Women of the bible: JOANNA


Joanna: who was she and why is she mentioned in the bible. 

Only mentioned three times in the bible, Joanna was significant enough to be mentioned by Luke.  We don’t know her family, what village she grew up in, or if she had many children. This is what we know about her. 

Firstly, Joanna was an wealthy upper-class Jewish woman and married to Chuza, an influential member of the staff to Herod Antipas, the Roman appointed ruler of Galilee.

Secondly, at some stage in Joanna’s life she came into direct contact with Jesus of Nazareth who cured her of an unspecified illness. Luke’s gospel mentions ‘evil spirits’ and ‘infirmities’, which means that Joanna’s illness could have been almost anything.

And certain women, which had been healed of evil spirits and infirmities, Mary called Magdalene, out of whom went seven devils,  And Joanna the wife of Chuza Herod's steward, and Susanna, and many others, which ministered unto him of their substance. (Luke 8:2-3)

Whatever her illness, the miracle of the cure changed her and resulted in her following Jesus and supporting him and his disciples. Joanna dedicates the rest of her life to following Jesus, and earns her place as one of the rare women mentioned in the gospels.  

What she did, we are not sure, it is likely she used her wealth and position to help and assist Jesus and his disciples as they travelled about — whilst the details are not clear, Joanna, like Mary Magdalene, Susanna and the other women were all very familiar with teachings of Jesus and  knew his disciples well. 

Thirdly, we know she was part of a small group that went to the tomb to clean the body. Since there were no family members present in Jerusalem (Luke does not mention Mary the mother of Jesus), Mary Magdalene, Joanna and Mary the mother of James took over the responsibility. This shows us that her relationship with Jesus was very close and the disciples trusted these women completely with this important task.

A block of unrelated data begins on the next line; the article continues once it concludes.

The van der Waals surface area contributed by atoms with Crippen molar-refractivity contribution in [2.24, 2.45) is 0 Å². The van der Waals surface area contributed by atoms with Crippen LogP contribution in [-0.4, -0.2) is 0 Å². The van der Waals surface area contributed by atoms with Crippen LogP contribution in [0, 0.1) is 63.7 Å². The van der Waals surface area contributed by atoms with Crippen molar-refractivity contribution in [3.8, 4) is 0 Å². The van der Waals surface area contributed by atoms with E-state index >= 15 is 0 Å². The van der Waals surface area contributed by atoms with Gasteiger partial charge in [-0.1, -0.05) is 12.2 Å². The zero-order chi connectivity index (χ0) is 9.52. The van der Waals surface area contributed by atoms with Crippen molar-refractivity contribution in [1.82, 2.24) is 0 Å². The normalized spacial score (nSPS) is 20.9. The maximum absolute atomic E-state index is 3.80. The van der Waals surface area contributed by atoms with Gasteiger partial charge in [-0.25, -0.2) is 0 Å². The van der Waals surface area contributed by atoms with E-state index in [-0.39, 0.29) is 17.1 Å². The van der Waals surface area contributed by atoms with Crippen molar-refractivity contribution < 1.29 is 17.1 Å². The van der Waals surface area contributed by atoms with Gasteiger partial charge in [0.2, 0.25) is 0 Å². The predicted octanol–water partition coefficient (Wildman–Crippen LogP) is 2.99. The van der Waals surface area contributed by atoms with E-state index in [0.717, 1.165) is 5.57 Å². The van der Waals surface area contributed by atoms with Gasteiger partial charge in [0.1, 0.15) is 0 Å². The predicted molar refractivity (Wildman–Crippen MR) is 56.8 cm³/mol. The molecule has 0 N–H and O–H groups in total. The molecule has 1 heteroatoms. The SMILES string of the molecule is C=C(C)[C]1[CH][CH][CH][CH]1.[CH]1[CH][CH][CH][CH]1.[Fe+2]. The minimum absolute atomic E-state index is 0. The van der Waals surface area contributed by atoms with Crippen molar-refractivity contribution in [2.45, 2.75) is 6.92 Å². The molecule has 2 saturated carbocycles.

Now on the first day of the week, very early in the morning, they, and certain other women with them, came to the tomb bringing the spices which they had prepared. But they found the stone rolled away from the tomb. Then they went in and did not find the body of the Lord Jesus. It was Mary Magdalene, Joanna, Mary the mother of James, and the other women with them, who told these things to the apostles. And their words seemed to them like idle tales, and they did not believe them.  (Luke 24:1-3, 10-11)


What can we learn from Joanna

* God can change our lives — Joanna must have prayed for her illness to be cured, I wonder how many people she had seem in regards to it and no one could help. One visit with Jesus of Nazareth was all that was needed. She was now a new woman and ready to follow faithful and do whatever Jesus wanted of her. She had seen His power at first hand and needed no further convincing. How many times have we seen His power and dis-regarded it or not realised it’s significants. Or when He does something and we continue on with our lives without thanking Him for what He has done for us. 

Joanna was faithful, God changed her life and in return she follows Him and his disciples. It isn’t clear what role she played, however small it may have been, she was faithful until the end. We don’t need to play large roles during our lives, sometimes the smallest things can make the biggest differences.

Are you willing to give your life to Jesus as Joanna did. This was a woman, who was risking her life to follow Jesus. Herod wasn’t a ruler to mess with and if he didn’t like you or what you were up to, he was willing to have you executed. Joanna’s conversion was genuine, her love for Jesus was deep and unequalled, and her stewardship was faithful and uncompromising. We too need to have the same conviction as Joanna. 


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